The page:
Goal Progress: October
October is over already?
At this rate, it’ll be New Years in no time flat.
Anyway, let’s check in on the 2020 goals:
|Running||534.25 miles||543 miles||650 miles||-8.90|
|Meditation||1070 minutes||2607 minutes||3120 minutes||—|
|Reading||23 books||25.07 books||30 books||-2.07|
I made middling progress in areas, like some better runs in the first couple of weeks. Felt good to have some overachieving progress. But then we did a week out of town up in Georgia last week, and my plan to do some trail running didn’t become reality. Between schoolwork (Elyse was still remote-learning from the Georgia countryside), rain, and a surprise tropical storm, much outdoor activity was a challenge, to say the least. We did get in 1 hike, but 5 and 3 year olds aren’t that compatible with long excursions.
I went a full 7 days without running, the longest gap in probably 2 years. While it wasn’t necessarily intentional, it’s probably good for health to get some air space there every now and then.
On the reading side, I finished Stephen Fry’s Mythos, which is his reimagining of the greek myths. I listened to the audio version which is read by the author himself, and if you know any of Fry’s work, you’ll know this is the proper way to consume this book. An outstanding rendition of the tales, more accessible than Edith Hamilton’s Mythology or something like Ovid or Virgil classics.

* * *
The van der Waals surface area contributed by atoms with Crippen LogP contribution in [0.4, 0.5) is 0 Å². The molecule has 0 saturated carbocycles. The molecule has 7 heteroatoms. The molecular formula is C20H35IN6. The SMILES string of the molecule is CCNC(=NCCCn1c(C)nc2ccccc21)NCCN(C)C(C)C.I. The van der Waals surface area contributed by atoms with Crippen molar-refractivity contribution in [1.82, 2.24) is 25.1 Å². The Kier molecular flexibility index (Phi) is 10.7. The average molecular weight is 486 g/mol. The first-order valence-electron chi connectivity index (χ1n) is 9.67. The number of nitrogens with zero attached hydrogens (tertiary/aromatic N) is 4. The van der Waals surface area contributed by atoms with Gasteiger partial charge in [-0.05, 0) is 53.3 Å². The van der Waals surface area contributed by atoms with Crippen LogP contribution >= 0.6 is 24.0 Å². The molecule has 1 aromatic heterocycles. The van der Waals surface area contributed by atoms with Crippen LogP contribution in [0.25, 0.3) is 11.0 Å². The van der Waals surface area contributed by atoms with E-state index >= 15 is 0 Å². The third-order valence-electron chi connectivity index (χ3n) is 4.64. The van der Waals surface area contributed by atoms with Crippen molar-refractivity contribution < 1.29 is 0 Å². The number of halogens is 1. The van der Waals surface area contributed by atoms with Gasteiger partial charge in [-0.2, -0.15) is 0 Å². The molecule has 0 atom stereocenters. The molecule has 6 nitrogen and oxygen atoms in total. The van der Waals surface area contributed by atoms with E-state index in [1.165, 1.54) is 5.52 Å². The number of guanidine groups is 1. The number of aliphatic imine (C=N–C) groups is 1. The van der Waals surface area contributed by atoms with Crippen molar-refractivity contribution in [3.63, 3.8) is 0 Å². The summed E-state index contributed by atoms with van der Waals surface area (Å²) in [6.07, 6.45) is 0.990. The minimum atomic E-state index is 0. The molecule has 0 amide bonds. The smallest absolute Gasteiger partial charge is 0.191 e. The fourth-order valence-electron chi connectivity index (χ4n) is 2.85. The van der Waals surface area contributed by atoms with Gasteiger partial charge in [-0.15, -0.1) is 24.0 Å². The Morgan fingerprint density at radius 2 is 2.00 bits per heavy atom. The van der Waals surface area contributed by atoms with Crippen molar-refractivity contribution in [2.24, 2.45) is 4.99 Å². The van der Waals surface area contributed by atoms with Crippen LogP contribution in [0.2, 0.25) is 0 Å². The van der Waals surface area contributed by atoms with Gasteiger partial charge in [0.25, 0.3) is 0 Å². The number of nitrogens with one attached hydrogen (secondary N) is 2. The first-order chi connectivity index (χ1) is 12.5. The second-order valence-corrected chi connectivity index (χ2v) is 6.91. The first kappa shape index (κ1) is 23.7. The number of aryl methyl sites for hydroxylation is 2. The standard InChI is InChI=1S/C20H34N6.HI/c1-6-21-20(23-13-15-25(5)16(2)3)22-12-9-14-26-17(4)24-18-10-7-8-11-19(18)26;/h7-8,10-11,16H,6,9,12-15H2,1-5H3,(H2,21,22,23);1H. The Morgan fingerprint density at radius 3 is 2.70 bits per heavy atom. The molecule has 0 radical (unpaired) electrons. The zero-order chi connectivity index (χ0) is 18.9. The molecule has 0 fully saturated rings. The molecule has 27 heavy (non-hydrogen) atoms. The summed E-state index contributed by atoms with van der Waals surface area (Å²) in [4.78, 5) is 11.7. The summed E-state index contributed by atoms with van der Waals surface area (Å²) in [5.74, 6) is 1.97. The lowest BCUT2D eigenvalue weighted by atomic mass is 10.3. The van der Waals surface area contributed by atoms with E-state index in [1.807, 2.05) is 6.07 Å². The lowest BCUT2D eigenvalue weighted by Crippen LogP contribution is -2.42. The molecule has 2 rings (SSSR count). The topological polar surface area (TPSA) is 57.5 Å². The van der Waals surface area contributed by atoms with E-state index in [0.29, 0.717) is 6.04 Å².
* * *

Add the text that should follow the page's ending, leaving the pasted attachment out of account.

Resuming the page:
Ross Douthat’s The Decadent Society was both thought-provoking in its claims, and occasionally frustrating by its pessimism about the state of western culture. I tend to agree with many of Douthat’s views on his “4 horsemen” of decadence: stagnation, sterility, sclerosis, and repetition. I’m skeptical of, but open-minded to, the theories of technical stagnation that you read about in the works of Peter Thiel and others. There’s a compelling case to be made that something is going wrong, and Douthat has an interesting take on where he thinks the issues lie. My skepticism is less around the presence of decadence, decay, or drift than it is around the severity of the issues. It’s a worthwhile and provocative read. Along the same lines I’d highly recommend Yuval Levin’s takes on institutional decline in his book A Time to Build from earlier this year.